It is normal for parents to show their children or at times have high expectations for them so that they can be proud of them in the future. It is not normal when this desire takes away the child’s freedom. This is the main distinguishing factor between ordinary and narrow parents.
Narcissistic parents realize their child’s independence, even if they are an adult, as a threat. This motivates them to keep their offspring within their shadow by placing unreasonable expectations on them. It can manifest through unhealthy competition with the child or live strictly through their experiences and achievements. The child of a narrow parent exists to serve their selfishness, not so much.
If you or someone you know Custody battle against a intoxicated person, There are ways you can protect a child.
1: live through their child
Everyone knows what it looks like, whether you’ve seen it in your personal life or in reality TV shows. Having a child and growing up is an important investment and, while normal parents create a nurturing environment for their child to develop and succeed, alcoholic parents want to benefit from that child’s survival in some way.
2: delimit the child
If alcoholic parents have their fair share of broken dreams growing up, there is every chance that they want to limit their child’s potential for success. This is because the success of the child is seen as a challenge to the parents’ self-esteem, a success where the parents had previously failed.
Parents will put the child down so that they can justify their sense of superiority over them. This may appear as the following behaviors:
- Improperly criticizing children and their successes, AKA nightpacking.
- Comparing unfavorable to the child, comparing them to negative entities in their life.
- Whenever they invalidate positive feelings.
- Rejecting and rejecting ignorance or achievements of a child.
3: a superficial act
Narcissistic parents not only have an inflated self-portrait, they also want everyone else to notice as well. Of course, this self-image is usually overblown. They are narcissists, after all. This is a very superficial attitude to his public relations.
4: A Superiority Complex
The same drive that causes an external superficial image of a narrow parent is what makes them intrinsically profoundly grand. Their superficial image detailed above may look like the front because when they trust them, their imagination can come through nature.
5: Rigid and / or tactile behavior
In order to keep themselves and their children at such a high level, it is common for alcoholic parents to adopt a very rigid set of behaviors. They also present the same behaviors to children and may be offended if there is a slight deviation. Sensitivity and stubbornness are common with alcoholic parents.
6: lack of empathy
By engaging in their alcoholic behavior, a parent may ignore their children’s thoughts and feelings. Only what the parent thinks and matters, which means that they may have problems sympathizing with others. Whether it is subconscious or not, an alcoholic parent often acts in ways that are self-serving and seclusionist with no respect for anyone else.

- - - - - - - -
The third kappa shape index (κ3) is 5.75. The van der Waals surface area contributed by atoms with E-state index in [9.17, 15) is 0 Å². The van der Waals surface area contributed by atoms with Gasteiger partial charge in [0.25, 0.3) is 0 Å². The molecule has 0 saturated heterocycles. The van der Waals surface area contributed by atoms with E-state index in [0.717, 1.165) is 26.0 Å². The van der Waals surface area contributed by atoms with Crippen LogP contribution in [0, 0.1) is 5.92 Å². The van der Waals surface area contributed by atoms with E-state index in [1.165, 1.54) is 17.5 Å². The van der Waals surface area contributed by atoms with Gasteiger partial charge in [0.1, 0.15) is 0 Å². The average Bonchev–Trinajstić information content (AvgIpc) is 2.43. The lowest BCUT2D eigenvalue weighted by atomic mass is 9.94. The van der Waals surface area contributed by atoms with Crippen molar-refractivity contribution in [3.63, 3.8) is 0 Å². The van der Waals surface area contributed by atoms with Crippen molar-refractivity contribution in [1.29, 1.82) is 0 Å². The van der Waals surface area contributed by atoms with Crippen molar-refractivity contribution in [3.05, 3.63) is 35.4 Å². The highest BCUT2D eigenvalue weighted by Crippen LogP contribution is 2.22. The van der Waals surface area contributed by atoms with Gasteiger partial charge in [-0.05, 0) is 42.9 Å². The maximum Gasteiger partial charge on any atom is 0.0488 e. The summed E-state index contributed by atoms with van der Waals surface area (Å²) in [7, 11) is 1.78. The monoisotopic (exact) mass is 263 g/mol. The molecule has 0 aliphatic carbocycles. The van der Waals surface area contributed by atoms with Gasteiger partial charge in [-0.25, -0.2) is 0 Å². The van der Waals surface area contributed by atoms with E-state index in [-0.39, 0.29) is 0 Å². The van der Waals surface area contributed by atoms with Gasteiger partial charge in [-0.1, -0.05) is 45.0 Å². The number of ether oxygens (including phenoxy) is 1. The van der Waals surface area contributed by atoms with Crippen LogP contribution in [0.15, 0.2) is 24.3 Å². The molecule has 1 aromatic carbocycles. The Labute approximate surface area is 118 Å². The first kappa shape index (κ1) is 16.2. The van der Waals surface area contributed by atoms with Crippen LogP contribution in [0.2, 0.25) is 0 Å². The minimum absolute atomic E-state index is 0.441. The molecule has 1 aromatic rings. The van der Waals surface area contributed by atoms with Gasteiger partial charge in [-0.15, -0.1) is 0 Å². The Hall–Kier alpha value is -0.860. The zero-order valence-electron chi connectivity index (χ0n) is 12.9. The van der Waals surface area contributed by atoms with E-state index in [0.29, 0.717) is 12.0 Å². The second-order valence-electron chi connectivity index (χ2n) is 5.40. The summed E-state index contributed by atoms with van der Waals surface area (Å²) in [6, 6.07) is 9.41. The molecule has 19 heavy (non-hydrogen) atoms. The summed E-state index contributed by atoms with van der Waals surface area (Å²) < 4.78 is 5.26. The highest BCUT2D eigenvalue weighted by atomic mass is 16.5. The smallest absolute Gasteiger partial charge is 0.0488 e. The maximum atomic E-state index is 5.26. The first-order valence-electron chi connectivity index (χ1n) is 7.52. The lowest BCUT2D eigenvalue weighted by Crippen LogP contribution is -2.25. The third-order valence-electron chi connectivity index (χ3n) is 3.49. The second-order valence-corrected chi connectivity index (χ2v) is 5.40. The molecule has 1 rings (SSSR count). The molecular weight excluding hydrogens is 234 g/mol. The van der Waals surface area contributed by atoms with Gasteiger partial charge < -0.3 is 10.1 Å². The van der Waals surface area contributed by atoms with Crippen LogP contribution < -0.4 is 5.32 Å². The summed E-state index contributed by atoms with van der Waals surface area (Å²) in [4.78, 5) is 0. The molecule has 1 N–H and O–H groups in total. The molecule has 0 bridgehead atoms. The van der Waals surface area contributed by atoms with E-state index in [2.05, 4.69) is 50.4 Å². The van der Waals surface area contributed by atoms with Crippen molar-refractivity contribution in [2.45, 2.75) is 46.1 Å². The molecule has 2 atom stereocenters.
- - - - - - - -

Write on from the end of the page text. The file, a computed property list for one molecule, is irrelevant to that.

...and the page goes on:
The child often reacts to such treatment in three different ways:
- Fight – Trying to stand up for yourself and act rebellious.
- Flight – Arrange yourself from distance or your parents.
- Freeze – Leave the roles they designed for their parents and act, often adopting the same parochial behavior themselves.
7: Child dependency / Code
To reduce the characters in their story to their children, narrow parents can make unhealthy demands for their offspring. These often come in three different but interrelated forms – physical, emotional and financial.
8: Chance and jealousy
Given the strong and negatively charged relationship of a strong parent with their child, it only makes sense that they would be jealous that someone else should influence their children. This allows the child to be removed from that parent’s abuse system, so independence and maturity must be strictly controlled.
9: negative behavior
Often a by-product of the above behaviors, a parochial parent simply neglects their child. In their self-absorption, alcoholic parents find greater satisfaction in caring for themselves rather than their children. By validating themselves through personal satisfaction, through a career or social crusade, parents radically relinquish the paternity role. If the child is lucky, there is a spouse or a capable brother who can take care of the child. Sadly, some children are not fortunate to have those backup effects.
10: Manipulative Practices
Many of the above signs affect and explain drug manipulation behavior, so to conclude this post we will go through the specific signs that an drug addict is trying to manipulate someone. The common thread with these behaviors is that affection is used as a reward given to a child when they act in harmony with what the narcissist wants for him. check them out:
- Blaming – Problems or goals associated with your child’s feet. “It’s your fault that X didn’t happen.” “It’s your fault that I’m sad.”
- Shaming – Saying that the child should behave shamefully otherwise the family should behave shamefully. “Your poor performance embarrasses us.”
- Pressure – putting undue pressure on the child. “You Of course Be the best so that you can make your family proud. “
- Emphasis – Physical or emotional effort to get the child to do what they want, often through a stick rather than a carrot. “If you don’t do this then I have to cut my support” or “You have to do this or you can’t be a good son / daughter.”
- Comparison – Negative comparison that only serves to harm and harm the child. “Why can’t you be as good as this person?”
- Gilt Trip – The classic attempt to force the child to claim that they have benefited the child in the past. “Why are you so ungrateful after everything I’ve done for you?”